don’t landfill!

If your devices weren’t good enough to sell, remember: e-waste should NEVER be put in the landfill.

E-waste contains toxic and hazardous materials like mercury, lead, cadmium, beryllium, chromium and chemical flame retardants which are particularly dangerous when leached into our soil and water.

e-waste is full of valuable resources:

E-waste also contains valuable precious metals like gold, copper, and silver and rare earth minerals. We're depleting the earth very quickly of non-renewable rare-earth minerals used to make electronics. So it’s important for the future of the industry to figure out how we can recycle and reuse what we have.

One of my favorite e-waste recycling initiatives is this jewelry line. Dell has partnered with Bayou with Love to make upcycled jewelry with the metals from e-waste. Which I think is pretty awesome. I have an opal ring (my birthstone!) from the collection.

not all e-waste recycling is created equally:

According to the UN up to 90% of e-waste is dumped illegally which is a huge environmental hazard. “Globally, e-waste is the most traded hazardous waste on the planet,” Jim Puckett, the executive director of the Basel Action Network (BAN) said.

The Basel Action Network is a non-profit working to regulate e-waste exports from industrialized societies to developing countries.

Some “recyclers” will drop e-waste off in developing parts of Africa and Asia where they don't have proper recycling processes. Workers are forced to smash and strip the electronics for their precious metals in some places gold is recovered by bathing circuit boards in nitric and hydrochloric acid.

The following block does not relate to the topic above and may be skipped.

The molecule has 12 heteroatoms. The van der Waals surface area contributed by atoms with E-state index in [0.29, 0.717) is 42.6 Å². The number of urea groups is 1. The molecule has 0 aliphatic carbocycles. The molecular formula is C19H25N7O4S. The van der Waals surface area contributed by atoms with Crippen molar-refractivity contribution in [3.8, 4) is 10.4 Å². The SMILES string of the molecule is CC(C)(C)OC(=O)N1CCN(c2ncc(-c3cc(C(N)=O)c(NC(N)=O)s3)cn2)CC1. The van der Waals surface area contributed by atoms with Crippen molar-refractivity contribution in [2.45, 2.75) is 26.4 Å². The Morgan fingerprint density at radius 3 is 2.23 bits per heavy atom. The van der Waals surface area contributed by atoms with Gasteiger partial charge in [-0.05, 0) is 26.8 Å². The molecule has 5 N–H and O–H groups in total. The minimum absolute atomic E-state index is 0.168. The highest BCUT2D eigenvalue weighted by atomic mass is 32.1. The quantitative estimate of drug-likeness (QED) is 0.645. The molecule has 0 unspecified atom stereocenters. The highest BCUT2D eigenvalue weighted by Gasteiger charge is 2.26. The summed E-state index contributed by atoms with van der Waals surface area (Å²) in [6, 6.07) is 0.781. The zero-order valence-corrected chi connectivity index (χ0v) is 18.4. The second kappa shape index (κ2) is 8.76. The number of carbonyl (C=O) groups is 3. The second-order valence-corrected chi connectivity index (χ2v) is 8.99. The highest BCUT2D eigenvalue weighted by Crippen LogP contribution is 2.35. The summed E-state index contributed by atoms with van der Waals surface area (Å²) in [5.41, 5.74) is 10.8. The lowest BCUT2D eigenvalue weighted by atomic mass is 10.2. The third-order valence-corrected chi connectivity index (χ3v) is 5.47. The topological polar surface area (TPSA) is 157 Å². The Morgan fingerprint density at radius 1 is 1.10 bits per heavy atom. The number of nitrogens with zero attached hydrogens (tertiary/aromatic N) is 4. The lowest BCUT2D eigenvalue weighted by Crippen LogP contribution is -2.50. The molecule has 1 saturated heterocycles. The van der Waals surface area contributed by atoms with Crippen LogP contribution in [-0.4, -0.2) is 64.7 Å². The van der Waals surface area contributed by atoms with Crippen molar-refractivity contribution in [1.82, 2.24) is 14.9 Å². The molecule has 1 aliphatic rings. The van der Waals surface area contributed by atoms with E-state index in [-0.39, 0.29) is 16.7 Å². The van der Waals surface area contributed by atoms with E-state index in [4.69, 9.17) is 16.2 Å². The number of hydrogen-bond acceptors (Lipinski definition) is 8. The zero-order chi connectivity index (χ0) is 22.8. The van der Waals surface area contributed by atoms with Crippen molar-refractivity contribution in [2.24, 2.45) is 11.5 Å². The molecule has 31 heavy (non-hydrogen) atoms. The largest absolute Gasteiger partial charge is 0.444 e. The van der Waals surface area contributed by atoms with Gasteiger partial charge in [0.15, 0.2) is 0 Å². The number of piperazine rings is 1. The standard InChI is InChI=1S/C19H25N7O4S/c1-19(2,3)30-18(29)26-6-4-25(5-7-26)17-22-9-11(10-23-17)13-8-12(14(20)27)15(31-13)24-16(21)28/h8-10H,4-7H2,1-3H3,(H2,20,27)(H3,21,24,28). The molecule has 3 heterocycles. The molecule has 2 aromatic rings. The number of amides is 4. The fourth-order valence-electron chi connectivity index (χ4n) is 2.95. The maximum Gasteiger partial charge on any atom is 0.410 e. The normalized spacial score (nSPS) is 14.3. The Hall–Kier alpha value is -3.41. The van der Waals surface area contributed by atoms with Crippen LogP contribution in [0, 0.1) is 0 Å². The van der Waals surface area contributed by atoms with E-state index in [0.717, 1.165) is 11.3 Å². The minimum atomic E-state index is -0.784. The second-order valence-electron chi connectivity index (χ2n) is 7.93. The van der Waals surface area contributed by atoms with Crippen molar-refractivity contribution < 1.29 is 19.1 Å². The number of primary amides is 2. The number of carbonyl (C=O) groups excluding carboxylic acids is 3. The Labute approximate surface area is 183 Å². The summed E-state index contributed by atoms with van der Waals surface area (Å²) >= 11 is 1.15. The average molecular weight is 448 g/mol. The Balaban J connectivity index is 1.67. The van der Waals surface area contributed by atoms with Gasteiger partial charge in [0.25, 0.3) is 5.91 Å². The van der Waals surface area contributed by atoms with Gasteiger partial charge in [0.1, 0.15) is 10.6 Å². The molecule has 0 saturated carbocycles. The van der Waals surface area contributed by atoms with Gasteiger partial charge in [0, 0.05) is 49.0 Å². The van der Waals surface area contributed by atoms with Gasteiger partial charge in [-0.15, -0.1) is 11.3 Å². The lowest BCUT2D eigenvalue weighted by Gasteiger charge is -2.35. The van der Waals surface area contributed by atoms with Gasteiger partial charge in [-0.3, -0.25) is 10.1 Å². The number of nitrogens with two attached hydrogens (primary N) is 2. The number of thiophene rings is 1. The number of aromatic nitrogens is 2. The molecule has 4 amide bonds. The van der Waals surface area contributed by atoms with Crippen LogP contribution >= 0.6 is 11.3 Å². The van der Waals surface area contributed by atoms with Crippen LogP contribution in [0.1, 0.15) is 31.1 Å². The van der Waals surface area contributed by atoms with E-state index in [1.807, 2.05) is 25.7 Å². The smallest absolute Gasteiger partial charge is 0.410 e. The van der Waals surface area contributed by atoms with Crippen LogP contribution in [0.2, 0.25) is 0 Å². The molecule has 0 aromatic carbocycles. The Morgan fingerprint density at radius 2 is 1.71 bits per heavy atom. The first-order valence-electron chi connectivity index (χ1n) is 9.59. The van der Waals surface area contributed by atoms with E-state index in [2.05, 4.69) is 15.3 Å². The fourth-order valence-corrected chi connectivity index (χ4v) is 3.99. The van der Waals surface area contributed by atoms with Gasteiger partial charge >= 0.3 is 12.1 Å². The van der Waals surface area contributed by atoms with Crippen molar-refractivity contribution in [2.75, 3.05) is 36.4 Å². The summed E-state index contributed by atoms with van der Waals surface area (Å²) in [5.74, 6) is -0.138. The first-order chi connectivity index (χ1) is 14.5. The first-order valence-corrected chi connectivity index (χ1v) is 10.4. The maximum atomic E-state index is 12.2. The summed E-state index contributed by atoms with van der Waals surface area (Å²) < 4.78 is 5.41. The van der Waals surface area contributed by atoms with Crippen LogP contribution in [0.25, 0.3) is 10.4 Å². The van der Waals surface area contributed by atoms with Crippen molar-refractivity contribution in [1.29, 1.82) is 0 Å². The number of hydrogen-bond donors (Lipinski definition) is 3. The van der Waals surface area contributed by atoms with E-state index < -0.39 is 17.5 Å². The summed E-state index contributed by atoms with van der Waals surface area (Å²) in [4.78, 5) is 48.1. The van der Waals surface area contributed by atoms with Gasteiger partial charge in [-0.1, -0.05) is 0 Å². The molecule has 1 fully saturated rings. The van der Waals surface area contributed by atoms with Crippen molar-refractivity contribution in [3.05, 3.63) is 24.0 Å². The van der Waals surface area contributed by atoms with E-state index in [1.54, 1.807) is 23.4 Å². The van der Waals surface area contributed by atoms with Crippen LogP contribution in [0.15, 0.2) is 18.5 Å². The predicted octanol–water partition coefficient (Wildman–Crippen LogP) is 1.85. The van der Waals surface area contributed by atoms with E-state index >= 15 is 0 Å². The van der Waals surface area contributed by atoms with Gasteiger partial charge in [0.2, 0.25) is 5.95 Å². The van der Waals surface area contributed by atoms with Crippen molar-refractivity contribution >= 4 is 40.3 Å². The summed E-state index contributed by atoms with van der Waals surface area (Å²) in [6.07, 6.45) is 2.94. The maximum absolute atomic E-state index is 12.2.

With little to no environmental regulations, these hazardous materials are left lying around which leave workers, the water, the soil, and the surrounding community at risk.

best way to recycle e-waste:

The best way to recycle e-waste is to find an E-Steward Certified e-waste recycler. You can use that link to find a certified e-waste recycler near you.

E-Stewards is a global team that makes sure organizations, businesses, and waste management companies are disposing of e-waste responsibly, and they’re working to stop the illegal trade of e-waste!

Looking for the E-Steward certification is one of the easiest ways to recycle your electronics. Then you know that they’re going to be recycled, and you don’t have to worry about illegal trade, social, and environmental hazards.


But, to reiterate what I said before we got into the recycling portion, try to reduce the amount of e-waste you have in the first place!

One of the best places to start is by repairing what you own. If you think it’s becoming more and more difficult to get your belongings repaired, check out repair.org! They’re focused on creating legislation to make sure that we have the right to repair our belongings.

Focus on reducing how many electronics you buy. When you do shop, try to buy secondhand. Hold onto what you have as long as possible and opt for repairs.

further reading: